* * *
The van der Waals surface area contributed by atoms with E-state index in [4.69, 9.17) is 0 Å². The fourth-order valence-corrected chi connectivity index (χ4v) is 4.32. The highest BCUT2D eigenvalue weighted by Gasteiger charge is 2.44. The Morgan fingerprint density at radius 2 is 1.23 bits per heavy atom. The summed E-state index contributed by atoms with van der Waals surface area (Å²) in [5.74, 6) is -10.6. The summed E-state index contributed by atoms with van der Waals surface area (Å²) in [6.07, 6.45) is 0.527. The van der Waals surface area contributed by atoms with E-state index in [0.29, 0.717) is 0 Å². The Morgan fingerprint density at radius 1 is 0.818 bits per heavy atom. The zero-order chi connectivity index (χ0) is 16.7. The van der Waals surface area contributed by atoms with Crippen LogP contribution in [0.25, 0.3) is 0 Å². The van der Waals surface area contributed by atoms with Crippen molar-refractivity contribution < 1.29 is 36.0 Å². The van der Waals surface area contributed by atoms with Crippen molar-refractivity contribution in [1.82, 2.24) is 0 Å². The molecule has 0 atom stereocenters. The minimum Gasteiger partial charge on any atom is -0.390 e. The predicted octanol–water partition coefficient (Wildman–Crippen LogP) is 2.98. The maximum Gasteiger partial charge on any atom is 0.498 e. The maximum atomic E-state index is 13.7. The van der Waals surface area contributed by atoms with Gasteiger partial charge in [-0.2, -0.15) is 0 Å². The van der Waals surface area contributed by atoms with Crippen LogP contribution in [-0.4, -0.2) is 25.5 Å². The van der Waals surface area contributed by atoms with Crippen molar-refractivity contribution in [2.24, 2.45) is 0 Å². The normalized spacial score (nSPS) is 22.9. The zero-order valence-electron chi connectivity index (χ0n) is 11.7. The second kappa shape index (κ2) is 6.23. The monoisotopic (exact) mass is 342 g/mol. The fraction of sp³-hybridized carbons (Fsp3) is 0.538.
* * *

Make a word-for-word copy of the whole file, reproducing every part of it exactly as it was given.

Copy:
The van der Waals surface area contributed by atoms with E-state index in [4.69, 9.17) is 0 Å². The fourth-order valence-corrected chi connectivity index (χ4v) is 4.32. The highest BCUT2D eigenvalue weighted by Gasteiger charge is 2.44. The Morgan fingerprint density at radius 2 is 1.23 bits per heavy atom. The summed E-state index contributed by atoms with van der Waals surface area (Å²) in [5.74, 6) is -10.6. The summed E-state index contributed by atoms with van der Waals surface area (Å²) in [6.07, 6.45) is 0.527. The van der Waals surface area contributed by atoms with E-state index in [0.29, 0.717) is 0 Å². The Morgan fingerprint density at radius 1 is 0.818 bits per heavy atom. The zero-order chi connectivity index (χ0) is 16.7. The van der Waals surface area contributed by atoms with Crippen LogP contribution in [0.25, 0.3) is 0 Å². The van der Waals surface area contributed by atoms with Crippen molar-refractivity contribution < 1.29 is 36.0 Å². The van der Waals surface area contributed by atoms with Crippen molar-refractivity contribution in [1.82, 2.24) is 0 Å². The molecule has 0 atom stereocenters. The minimum Gasteiger partial charge on any atom is -0.390 e. The predicted octanol–water partition coefficient (Wildman–Crippen LogP) is 2.98. The maximum Gasteiger partial charge on any atom is 0.498 e. The maximum atomic E-state index is 13.7. The van der Waals surface area contributed by atoms with Gasteiger partial charge in [-0.2, -0.15) is 0 Å². The van der Waals surface area contributed by atoms with Crippen LogP contribution in [-0.4, -0.2) is 25.5 Å². The van der Waals surface area contributed by atoms with Crippen molar-refractivity contribution in [2.24, 2.45) is 0 Å². The normalized spacial score (nSPS) is 22.9. The zero-order valence-electron chi connectivity index (χ0n) is 11.7. The second kappa shape index (κ2) is 6.23. The monoisotopic (exact) mass is 342 g/mol. The fraction of sp³-hybridized carbons (Fsp3) is 0.538.